Welles believes these systems to be the best work he has ever done. The idea is to wait until the market approaches a combination of turning points (shown on the Delta Graphics Software) and then enter in the opposite direction when one or all of the systems gives an entry signal. The systems also tell you when to exit the trade. For software questions, please contact his brother Frank Wilder at (336) 812-3837. Welles is currently located in New Zealand. For more information, call The Delta Society at (336) 698-0500 or visit their website at deltasociety.com.
Y2K Compliance Status Report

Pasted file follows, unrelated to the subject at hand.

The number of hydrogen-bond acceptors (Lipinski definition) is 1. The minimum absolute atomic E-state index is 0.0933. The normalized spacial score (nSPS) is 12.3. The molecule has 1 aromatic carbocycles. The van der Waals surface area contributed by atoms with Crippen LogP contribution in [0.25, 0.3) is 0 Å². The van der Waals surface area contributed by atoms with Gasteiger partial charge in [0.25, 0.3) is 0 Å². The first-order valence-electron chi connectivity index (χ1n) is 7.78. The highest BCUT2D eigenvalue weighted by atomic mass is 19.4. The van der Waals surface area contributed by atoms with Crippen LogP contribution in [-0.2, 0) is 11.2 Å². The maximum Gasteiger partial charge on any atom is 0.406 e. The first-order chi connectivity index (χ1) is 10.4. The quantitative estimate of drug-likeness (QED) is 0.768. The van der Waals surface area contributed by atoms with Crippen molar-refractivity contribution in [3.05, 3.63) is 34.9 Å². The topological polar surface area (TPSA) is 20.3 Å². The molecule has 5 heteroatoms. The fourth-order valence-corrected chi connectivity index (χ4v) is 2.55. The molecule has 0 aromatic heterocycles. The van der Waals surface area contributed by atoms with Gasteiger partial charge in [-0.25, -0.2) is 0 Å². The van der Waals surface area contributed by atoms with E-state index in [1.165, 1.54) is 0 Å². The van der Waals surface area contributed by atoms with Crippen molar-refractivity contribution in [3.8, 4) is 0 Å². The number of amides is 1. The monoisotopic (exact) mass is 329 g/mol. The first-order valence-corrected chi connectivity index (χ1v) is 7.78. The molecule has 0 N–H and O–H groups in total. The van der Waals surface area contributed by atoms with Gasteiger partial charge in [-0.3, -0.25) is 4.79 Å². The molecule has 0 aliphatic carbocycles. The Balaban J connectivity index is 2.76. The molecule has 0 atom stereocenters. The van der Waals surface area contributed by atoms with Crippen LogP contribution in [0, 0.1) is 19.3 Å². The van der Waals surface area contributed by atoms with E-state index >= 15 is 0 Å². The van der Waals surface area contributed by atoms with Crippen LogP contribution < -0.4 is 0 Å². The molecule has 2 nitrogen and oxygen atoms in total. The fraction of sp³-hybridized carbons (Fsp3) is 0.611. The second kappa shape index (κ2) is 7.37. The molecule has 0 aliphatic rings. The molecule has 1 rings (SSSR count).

Although we admittedly had some doubts, there were no instances of non-compliance with Y2K at CSI for any mainstream product. Unfair Advantage, QuickTrieve, and all of our large-scale commercial accounts breezed into the new millennium without a single problem. We did our homework for many months until the big test on January 3rd, 2000.
Some customers had a problem with ASCII files produced by Unfair Advantage, but this was easily corrected through UA's "century field" accommodation, which was built into the product at inception. The affected customers simply identified the century field to circumvent Y2K incompatibilities.
Except for the pleasant byproduct of new customers migrating from non-compliant competitors, crossing the Y2K threshold was generally a non-event for CSI.